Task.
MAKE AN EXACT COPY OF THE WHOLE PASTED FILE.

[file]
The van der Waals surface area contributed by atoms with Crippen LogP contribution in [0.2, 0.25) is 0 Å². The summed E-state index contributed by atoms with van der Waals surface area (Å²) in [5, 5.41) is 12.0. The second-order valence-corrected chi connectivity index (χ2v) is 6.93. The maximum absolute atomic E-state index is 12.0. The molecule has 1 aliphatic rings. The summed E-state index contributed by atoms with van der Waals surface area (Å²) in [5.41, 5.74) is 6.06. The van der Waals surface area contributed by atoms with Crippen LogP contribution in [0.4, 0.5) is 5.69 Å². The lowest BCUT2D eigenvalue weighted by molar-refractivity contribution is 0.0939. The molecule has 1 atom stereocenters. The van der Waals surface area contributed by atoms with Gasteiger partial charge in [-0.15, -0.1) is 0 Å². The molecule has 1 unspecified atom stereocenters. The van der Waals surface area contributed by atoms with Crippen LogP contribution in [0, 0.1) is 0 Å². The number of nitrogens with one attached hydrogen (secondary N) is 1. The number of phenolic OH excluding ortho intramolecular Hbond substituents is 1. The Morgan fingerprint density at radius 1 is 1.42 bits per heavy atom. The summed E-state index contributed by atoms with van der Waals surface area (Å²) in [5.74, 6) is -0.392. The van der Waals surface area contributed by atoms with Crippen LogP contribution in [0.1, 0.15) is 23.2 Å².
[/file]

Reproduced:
The van der Waals surface area contributed by atoms with Crippen LogP contribution in [0.2, 0.25) is 0 Å². The summed E-state index contributed by atoms with van der Waals surface area (Å²) in [5, 5.41) is 12.0. The second-order valence-corrected chi connectivity index (χ2v) is 6.93. The maximum absolute atomic E-state index is 12.0. The molecule has 1 aliphatic rings. The summed E-state index contributed by atoms with van der Waals surface area (Å²) in [5.41, 5.74) is 6.06. The van der Waals surface area contributed by atoms with Crippen LogP contribution in [0.4, 0.5) is 5.69 Å². The lowest BCUT2D eigenvalue weighted by molar-refractivity contribution is 0.0939. The molecule has 1 atom stereocenters. The van der Waals surface area contributed by atoms with Gasteiger partial charge in [-0.15, -0.1) is 0 Å². The molecule has 1 unspecified atom stereocenters. The van der Waals surface area contributed by atoms with Crippen LogP contribution in [0, 0.1) is 0 Å². The number of nitrogens with one attached hydrogen (secondary N) is 1. The number of phenolic OH excluding ortho intramolecular Hbond substituents is 1. The Morgan fingerprint density at radius 1 is 1.42 bits per heavy atom. The summed E-state index contributed by atoms with van der Waals surface area (Å²) in [5.74, 6) is -0.392. The van der Waals surface area contributed by atoms with Crippen LogP contribution in [0.1, 0.15) is 23.2 Å².